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But still in upright deeds appearing,
Yet oh!'whate'er my many faults have been, No other comfort would it borrow;
Though I at times bave play'd the trifler's partRepeated shocks far failed in searing,
Conscience, still whispers, ’mid each varied Or binding up the “Heart of Sorrow.”
“ They were the errors of the head, not heart." It keew bo pride, bat pride of soulA pride which even angels love;
THE BIRTH OF POESY.
BY MISS MARY LEMAN REDE.
RAMBLING on a summer's day,
Little Cupid lost his way Still -ob! still-devoid of fearing,
In a thicket's silent shade, Boldly beats tbis “Heart of Sorrow.”
Where roses blush'd, and fountains play'd.
He wander'd op'and down, and round, It beat-sMiction long bad worn
It seem'd to him like fairy ground; Those tender strings wbich health impart, For nature, in her bappiest bours, And many a brutal band had torn
Had rais'd the rose-embosom’d bowers, The reeking ruins of that beart.
With gay luxuriance, wild and sweet, Aod most the string of baggard Care,
The canopying branches meet ;
The winding waters, bright and clear,
Melodiously meet his ear ;
The flowers from nature's hand seem new, Inflicting wounds past ever bealing :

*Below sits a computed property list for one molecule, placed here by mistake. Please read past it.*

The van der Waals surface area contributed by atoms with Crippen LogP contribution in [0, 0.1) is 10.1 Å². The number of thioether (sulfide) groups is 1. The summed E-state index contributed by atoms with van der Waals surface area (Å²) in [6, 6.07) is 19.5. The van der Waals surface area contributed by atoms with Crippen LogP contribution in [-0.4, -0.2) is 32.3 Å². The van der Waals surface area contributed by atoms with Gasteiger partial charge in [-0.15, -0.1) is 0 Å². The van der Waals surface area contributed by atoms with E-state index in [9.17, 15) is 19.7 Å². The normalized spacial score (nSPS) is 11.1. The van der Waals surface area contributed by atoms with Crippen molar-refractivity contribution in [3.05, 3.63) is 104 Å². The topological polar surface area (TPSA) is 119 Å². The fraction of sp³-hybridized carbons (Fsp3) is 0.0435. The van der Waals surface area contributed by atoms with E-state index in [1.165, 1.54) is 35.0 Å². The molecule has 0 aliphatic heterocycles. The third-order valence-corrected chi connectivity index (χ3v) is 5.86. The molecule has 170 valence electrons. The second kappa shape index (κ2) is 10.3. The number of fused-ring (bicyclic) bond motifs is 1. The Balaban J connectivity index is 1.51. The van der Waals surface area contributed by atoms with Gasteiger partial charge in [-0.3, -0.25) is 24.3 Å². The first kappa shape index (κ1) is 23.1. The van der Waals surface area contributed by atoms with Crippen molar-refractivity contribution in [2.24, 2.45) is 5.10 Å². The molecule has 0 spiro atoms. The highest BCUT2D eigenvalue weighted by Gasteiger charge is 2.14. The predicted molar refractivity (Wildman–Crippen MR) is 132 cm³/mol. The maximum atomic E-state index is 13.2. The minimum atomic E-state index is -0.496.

Just blooming in their earliest hue, It twang'd-and then it trembled cver.
And spangl’d with the morning dew. It beat-for ev'ry silken vein
So sweet a spot his fancy captur'd, Rent, where'er the arrow flew;
He found his little beart enraptur’d. Its finest chords respons'd the strain
Cytherea's groves no fragrance knew, Which Discord set, and Malice drew :
More sweet than here aronnd bim flew. For then its strings were loosen'd all,
“ Who owns ibis paradise ?” he cried, As wither'd leaves in agtuinn fall.
For not a form he'd yet espy'd, Bnt Hope still whisper'd (woe forgetting)
And not an echo, far or near, “ The sun of joy may rise to-morrow;
Came murmuring on his list’ning ear; " Its cheering beams, tho' now tbe're setting,
Nought but the gently floating breeze, " Will get light up that “ Heart of Sorrow."
That shook the fragrance from the trees
Nought but the silv'ry fountains playing,
The bubbling rill a-down hill straying.
Still more enamour'd Cupid grew;
“ To gain this little heavenly spot By Mrs. Cornwell Baron Wilson, author of | (He clasp'd his hands, with sparkling eyes) “ Melancholy Hours,” and “ Astarte."
16 I would for ever quit the skies !” When my thoughts dwell opon the fleeting year,
And yet, perchance, he might not win it, That in an hour will pass for ever by ;
What place was it? who liv'd in it? Mem'ry, fond mem'ry, wakens many a tear,
He thought of all the Gods he knew, And my breast swells with many a pensive sigh.
But then he knew their dwellings too. I do not kneel before the sainted shrine
“ This charming spot must surely be, With rain professions only sworn to break;
“ By gracious Jove reserv'd for me !" Since well I know this erring heart of mine,
At lengib, upon a flow'ry bank, Is all too weak, with truth, such vows to make!
Little Love in slumber sank
But his presence, blandly bright,
And all around the God confest.
The rose more gay its bosom spread,
The graceful lily rais'd its head This was the snare, the spell that did deceive,
E'en the daisy's slender stem, And led my wand'ring heart astray aw bile ;